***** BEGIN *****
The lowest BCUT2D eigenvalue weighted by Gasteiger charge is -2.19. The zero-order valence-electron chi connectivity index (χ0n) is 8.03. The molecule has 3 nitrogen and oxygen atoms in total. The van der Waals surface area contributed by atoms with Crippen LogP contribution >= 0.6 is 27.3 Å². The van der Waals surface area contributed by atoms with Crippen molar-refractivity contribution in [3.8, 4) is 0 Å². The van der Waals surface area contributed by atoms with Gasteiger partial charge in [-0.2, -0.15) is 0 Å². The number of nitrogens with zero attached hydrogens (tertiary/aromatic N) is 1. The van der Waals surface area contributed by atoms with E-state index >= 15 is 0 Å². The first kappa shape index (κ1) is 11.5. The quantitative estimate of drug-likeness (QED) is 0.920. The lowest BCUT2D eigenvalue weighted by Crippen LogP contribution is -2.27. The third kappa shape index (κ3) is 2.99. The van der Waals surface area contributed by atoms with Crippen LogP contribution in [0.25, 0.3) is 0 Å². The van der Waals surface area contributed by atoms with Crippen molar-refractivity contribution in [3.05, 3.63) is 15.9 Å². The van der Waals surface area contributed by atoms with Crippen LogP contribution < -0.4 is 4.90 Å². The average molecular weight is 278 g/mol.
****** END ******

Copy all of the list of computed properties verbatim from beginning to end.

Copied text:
The lowest BCUT2D eigenvalue weighted by Gasteiger charge is -2.19. The zero-order valence-electron chi connectivity index (χ0n) is 8.03. The molecule has 3 nitrogen and oxygen atoms in total. The van der Waals surface area contributed by atoms with Crippen LogP contribution >= 0.6 is 27.3 Å². The van der Waals surface area contributed by atoms with Crippen molar-refractivity contribution in [3.8, 4) is 0 Å². The van der Waals surface area contributed by atoms with Gasteiger partial charge in [-0.2, -0.15) is 0 Å². The number of nitrogens with zero attached hydrogens (tertiary/aromatic N) is 1. The van der Waals surface area contributed by atoms with E-state index >= 15 is 0 Å². The first kappa shape index (κ1) is 11.5. The quantitative estimate of drug-likeness (QED) is 0.920. The lowest BCUT2D eigenvalue weighted by Crippen LogP contribution is -2.27. The third kappa shape index (κ3) is 2.99. The van der Waals surface area contributed by atoms with Crippen LogP contribution in [0.25, 0.3) is 0 Å². The van der Waals surface area contributed by atoms with Crippen molar-refractivity contribution in [3.05, 3.63) is 15.9 Å². The van der Waals surface area contributed by atoms with Crippen LogP contribution < -0.4 is 4.90 Å². The average molecular weight is 278 g/mol.